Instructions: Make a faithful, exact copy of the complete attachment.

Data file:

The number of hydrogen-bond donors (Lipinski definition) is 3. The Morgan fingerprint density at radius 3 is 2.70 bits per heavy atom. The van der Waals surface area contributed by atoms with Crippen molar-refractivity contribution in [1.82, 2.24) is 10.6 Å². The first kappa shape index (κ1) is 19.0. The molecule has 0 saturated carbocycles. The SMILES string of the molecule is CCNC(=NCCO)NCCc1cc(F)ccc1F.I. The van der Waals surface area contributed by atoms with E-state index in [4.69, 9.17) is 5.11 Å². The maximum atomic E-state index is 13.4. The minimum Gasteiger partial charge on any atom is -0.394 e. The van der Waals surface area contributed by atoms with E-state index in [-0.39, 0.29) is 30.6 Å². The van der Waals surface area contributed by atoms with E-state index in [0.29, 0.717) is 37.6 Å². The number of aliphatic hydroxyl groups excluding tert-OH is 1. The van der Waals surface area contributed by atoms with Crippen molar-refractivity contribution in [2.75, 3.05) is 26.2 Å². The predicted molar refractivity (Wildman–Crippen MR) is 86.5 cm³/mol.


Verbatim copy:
The number of hydrogen-bond donors (Lipinski definition) is 3. The Morgan fingerprint density at radius 3 is 2.70 bits per heavy atom. The van der Waals surface area contributed by atoms with Crippen molar-refractivity contribution in [1.82, 2.24) is 10.6 Å². The first kappa shape index (κ1) is 19.0. The molecule has 0 saturated carbocycles. The SMILES string of the molecule is CCNC(=NCCO)NCCc1cc(F)ccc1F.I. The van der Waals surface area contributed by atoms with E-state index in [4.69, 9.17) is 5.11 Å². The maximum atomic E-state index is 13.4. The minimum Gasteiger partial charge on any atom is -0.394 e. The van der Waals surface area contributed by atoms with E-state index in [-0.39, 0.29) is 30.6 Å². The van der Waals surface area contributed by atoms with E-state index in [0.29, 0.717) is 37.6 Å². The number of aliphatic hydroxyl groups excluding tert-OH is 1. The van der Waals surface area contributed by atoms with Crippen molar-refractivity contribution in [2.75, 3.05) is 26.2 Å². The predicted molar refractivity (Wildman–Crippen MR) is 86.5 cm³/mol.